Analysts today breathed a sigh of relief after Microsoft
reported strong earnings during a generally dismal quarter for high-tech companies.
Driven by brisk sales of Windows 95 and Office 95, the company reported $2.26 billion for the quarter ending June 30, a 39 percent increase in revenues over the corresponding quarter last year. Revenues for the fiscal year totaled $8.67 billion, a 46 percent increase over the previous year's $5.94 billion. Net income for Microsoft looked even better, with
Microsoft earning $559 million, or 87 cents per share--a 50 percent improvement over the corresponding quarter last year.
Microsoft's earnings managed to beat expectations, including a survey of analysts by IBES International, which had reportedly put the company's net income for the quarter at 84 cents a share.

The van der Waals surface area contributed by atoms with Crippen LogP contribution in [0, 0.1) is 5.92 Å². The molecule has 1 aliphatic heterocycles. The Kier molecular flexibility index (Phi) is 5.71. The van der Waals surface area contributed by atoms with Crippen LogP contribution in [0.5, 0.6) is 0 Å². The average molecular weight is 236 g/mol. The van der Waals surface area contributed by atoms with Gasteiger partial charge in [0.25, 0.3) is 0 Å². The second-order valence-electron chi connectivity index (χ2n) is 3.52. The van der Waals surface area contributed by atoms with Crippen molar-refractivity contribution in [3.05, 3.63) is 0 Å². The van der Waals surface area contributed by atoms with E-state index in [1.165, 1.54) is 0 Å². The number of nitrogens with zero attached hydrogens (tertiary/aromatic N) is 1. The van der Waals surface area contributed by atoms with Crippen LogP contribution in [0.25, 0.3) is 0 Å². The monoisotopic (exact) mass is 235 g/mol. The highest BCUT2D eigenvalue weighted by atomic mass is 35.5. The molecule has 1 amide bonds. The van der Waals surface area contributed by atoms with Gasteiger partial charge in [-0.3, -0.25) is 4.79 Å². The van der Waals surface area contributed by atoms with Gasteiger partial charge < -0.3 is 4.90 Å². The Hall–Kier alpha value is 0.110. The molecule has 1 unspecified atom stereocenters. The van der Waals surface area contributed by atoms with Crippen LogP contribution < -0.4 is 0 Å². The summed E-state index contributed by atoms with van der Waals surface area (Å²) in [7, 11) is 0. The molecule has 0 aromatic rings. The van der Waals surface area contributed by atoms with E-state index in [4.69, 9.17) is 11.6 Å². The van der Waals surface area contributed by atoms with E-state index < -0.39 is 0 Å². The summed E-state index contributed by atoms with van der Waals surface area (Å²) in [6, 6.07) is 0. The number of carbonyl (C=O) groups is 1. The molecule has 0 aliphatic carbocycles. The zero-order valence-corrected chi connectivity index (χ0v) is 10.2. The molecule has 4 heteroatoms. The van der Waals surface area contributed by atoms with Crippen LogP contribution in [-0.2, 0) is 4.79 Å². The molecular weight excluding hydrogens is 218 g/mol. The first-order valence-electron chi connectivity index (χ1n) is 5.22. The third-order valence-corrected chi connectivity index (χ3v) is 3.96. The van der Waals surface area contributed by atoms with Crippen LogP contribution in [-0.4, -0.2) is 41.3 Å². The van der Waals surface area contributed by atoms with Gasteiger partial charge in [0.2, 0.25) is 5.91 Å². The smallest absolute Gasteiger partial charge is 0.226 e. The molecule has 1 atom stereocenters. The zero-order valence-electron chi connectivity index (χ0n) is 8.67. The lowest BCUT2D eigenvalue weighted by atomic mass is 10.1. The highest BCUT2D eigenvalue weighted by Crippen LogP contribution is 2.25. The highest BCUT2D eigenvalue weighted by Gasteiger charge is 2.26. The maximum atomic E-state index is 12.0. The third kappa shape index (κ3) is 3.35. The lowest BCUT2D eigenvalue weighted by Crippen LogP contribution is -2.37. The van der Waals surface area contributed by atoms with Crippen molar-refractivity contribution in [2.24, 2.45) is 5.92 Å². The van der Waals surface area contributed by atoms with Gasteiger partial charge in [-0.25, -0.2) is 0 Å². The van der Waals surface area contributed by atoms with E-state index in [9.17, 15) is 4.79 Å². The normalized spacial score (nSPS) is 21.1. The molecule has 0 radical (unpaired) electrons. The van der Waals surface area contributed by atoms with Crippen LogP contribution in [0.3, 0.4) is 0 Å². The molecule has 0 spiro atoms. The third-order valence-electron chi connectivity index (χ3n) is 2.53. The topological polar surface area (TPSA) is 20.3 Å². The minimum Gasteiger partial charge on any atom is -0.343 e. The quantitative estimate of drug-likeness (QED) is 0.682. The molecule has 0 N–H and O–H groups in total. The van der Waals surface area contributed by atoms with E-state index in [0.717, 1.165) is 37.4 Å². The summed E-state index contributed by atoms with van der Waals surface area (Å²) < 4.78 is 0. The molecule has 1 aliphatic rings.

Analysts were encouraged by Microsoft's solid showing and said it may help other technology companies whose stocks have been on the skids in recent weeks.
"They exceeded expectations," said Terri Murphy, managing director at Smith
Barney. "This should lift the whole group."
Motorola, Digital Equipment, and Hewlett-Packard have all posted
lower-than-expected results this quarter, and this Thursday IBM is expected to follow suit. But Intel impressed analysts with strong earnings last week, leading many to believe that its ally Microsoft would do likewise.
"Given the financial performance we've seen from a number of vendors, it was surprisingly strong," said Rob Enderle, senior industry analyst at the Giga Information Group. "The focused companies are doing substantially better than the companies that are more broad-based. The HPs, DECs, and IBMs are all having a heck of a time."
Still, expectations that Microsoft would do well didn't prevent its stock from sliding today. Although its earnings were announced after the close of the market, the company's stock slid 1-7/32 points to close at 119-3/4.
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